Originally developed as a secret Russian training regimen, complex training has been proven to increase strength and power. It combines a slow, heavy strength exercise, such as a squat or press, with a light, rapid, explosive exercise, such as an Olympic lift, a jump, a sprint, or a throw. The goal is to activate the nervous system as much as possible with the heavy, slow movement, then capitalise on that stimulation with high-intensity activity.
Perform a series of strength exercises, such as three or four challenging back squat repetitions followed by a set of explosive activities, such as five verticals, to reap the best results. Make sure to fully recover before beginning the following set. If you have limited training time, complex training is always an efficient way to utilise that time.
How Complex Training Works
It is a phenomenon called post-activation potentiation (PAP) that underlies the efficacy of complex training. An individual’s explosive power increases when they begin to undergo maximal or near-maximal contractions. This acute increase in power is the result of increased neural activation caused by the recruitment of more motor units. Each motor unit consists of a special type of nerve cell that runs between the central nervous system and all the muscles it stimulates. Visit the best gym in Dubai to start your complex training journey right.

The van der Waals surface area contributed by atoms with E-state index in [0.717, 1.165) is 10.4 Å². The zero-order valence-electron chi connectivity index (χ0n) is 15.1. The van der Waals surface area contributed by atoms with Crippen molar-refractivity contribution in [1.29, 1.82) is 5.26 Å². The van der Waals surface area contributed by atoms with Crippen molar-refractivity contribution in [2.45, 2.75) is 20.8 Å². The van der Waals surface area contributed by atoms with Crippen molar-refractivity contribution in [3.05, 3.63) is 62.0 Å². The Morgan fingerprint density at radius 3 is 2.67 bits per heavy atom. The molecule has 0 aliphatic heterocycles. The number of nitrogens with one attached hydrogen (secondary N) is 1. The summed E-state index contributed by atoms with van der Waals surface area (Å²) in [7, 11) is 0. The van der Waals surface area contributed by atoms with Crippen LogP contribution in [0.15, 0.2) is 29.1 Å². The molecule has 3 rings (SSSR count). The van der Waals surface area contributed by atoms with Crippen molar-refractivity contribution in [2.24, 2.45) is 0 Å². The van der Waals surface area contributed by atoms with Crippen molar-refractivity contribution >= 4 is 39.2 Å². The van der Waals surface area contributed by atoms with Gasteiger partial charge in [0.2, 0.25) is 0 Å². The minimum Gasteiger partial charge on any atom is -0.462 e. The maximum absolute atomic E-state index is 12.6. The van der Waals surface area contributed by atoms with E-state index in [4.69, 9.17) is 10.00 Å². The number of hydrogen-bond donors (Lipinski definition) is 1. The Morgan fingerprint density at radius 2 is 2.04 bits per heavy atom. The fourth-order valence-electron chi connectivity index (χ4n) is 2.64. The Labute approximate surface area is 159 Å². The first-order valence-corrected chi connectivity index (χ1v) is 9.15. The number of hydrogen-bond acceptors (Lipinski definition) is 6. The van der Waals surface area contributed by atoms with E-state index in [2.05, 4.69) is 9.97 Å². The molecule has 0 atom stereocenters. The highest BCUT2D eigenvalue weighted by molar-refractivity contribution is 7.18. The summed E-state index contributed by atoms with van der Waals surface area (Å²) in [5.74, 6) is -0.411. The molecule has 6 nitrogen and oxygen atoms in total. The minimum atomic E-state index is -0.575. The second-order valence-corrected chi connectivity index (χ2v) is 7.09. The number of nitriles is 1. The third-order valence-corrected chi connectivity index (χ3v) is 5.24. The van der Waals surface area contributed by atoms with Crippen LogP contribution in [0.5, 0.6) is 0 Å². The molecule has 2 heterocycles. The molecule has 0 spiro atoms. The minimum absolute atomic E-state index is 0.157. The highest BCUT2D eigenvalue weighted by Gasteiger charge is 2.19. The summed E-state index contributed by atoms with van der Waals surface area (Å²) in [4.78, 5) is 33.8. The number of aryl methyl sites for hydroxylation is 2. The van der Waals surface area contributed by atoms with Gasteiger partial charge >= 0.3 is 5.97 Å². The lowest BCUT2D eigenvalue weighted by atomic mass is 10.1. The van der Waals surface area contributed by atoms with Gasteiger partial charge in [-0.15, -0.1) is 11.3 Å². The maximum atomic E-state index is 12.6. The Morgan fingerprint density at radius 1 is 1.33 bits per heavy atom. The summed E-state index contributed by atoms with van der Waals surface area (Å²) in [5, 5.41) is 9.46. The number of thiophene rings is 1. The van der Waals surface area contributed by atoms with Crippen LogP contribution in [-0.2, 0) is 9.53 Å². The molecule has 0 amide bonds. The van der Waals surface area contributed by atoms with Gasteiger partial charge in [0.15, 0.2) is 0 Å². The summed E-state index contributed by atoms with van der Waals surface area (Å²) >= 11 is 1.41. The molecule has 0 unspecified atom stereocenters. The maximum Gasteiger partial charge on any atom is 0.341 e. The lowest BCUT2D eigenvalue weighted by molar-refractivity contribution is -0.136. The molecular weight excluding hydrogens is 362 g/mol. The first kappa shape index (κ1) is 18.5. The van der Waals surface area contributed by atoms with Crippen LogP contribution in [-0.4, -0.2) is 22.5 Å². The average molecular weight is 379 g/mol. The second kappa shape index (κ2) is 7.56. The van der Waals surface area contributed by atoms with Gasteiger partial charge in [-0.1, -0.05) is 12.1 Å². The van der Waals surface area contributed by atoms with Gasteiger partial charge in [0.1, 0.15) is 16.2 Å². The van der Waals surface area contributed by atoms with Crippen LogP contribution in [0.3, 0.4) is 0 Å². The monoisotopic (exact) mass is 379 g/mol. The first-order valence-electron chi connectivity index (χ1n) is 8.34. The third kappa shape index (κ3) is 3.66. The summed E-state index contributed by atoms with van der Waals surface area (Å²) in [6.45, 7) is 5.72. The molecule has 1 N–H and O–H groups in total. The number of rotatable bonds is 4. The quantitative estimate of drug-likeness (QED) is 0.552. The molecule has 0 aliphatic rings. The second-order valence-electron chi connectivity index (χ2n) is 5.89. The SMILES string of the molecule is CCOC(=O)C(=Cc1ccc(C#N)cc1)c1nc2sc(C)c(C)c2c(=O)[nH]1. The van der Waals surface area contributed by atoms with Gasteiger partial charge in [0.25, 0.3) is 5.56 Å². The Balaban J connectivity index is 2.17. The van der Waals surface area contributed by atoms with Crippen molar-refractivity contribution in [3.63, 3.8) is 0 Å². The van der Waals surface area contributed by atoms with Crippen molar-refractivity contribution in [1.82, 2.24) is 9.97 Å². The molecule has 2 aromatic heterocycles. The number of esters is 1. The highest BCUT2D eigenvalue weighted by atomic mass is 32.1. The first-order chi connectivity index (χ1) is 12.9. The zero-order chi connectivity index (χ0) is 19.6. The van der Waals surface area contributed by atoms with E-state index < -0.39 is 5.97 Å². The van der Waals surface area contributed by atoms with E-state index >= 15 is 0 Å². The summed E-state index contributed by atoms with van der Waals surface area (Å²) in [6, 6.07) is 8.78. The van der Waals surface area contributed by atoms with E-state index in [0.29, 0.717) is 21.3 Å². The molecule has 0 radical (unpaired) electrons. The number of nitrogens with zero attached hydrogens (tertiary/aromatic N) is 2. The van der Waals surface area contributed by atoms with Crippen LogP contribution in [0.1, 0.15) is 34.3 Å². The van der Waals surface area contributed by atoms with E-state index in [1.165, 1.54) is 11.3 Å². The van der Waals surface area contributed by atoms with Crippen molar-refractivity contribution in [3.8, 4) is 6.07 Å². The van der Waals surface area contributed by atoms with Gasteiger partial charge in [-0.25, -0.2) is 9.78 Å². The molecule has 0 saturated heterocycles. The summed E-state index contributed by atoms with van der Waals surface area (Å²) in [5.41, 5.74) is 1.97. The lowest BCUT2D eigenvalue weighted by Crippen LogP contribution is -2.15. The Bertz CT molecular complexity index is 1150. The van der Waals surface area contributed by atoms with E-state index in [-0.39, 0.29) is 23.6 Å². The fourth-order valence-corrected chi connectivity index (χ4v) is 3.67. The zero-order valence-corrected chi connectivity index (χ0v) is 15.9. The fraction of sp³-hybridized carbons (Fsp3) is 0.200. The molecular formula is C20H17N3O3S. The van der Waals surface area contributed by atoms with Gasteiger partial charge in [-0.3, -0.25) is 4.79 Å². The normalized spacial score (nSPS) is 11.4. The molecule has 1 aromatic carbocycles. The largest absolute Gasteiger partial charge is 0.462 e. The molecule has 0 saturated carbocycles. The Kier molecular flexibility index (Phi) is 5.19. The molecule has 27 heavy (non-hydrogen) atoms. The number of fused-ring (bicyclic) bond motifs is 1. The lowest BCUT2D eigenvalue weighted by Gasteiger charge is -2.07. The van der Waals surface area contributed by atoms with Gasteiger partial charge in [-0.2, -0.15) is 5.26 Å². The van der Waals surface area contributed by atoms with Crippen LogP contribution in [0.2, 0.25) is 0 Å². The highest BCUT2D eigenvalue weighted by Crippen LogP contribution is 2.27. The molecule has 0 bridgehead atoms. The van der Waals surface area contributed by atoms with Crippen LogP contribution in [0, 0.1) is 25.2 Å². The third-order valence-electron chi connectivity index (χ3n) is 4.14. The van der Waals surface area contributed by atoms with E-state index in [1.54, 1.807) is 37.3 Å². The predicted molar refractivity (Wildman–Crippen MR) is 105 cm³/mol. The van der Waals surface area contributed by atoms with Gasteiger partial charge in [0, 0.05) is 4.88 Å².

Designing A Workout Plan
Before beginning a high-intensity training program, it is critical to complete a variety of mobility exercises for a proper dynamic warm-up. A difficult workout can be completed in two ways: before moving on to the following exercise, complete all complicated sets of that exercise, or combine the exercises into a circuit. Circuit training helps you to shorten rest time between tough sets, increasing the workout’s difficulty.
During a complex training set, two exercises are performed back to back, with a brief rest period in between. Exercise one is a strength exercise for four to six repetitions with a heavy weight. The second exercise involves explosive movements for five to eight repetitions. A 30- to 45-second rest interval should be allowed between strength and power exercises, and a 90- to 120-second rest interval should follow both exercises.
Training doesn’t miraculously boost type IIb fibres. To achieve the best results, you must concentrate on the exercises and speed up your performance. For at least 48 hours before a complex workout, avoid intense aerobic or anaerobic exercises. It is best not to perform static stretching exercises during a difficult session because they will relax the muscles and reduce force production. Having the right personal trainers working with you would ensure that you are guided through every step of the complex training process.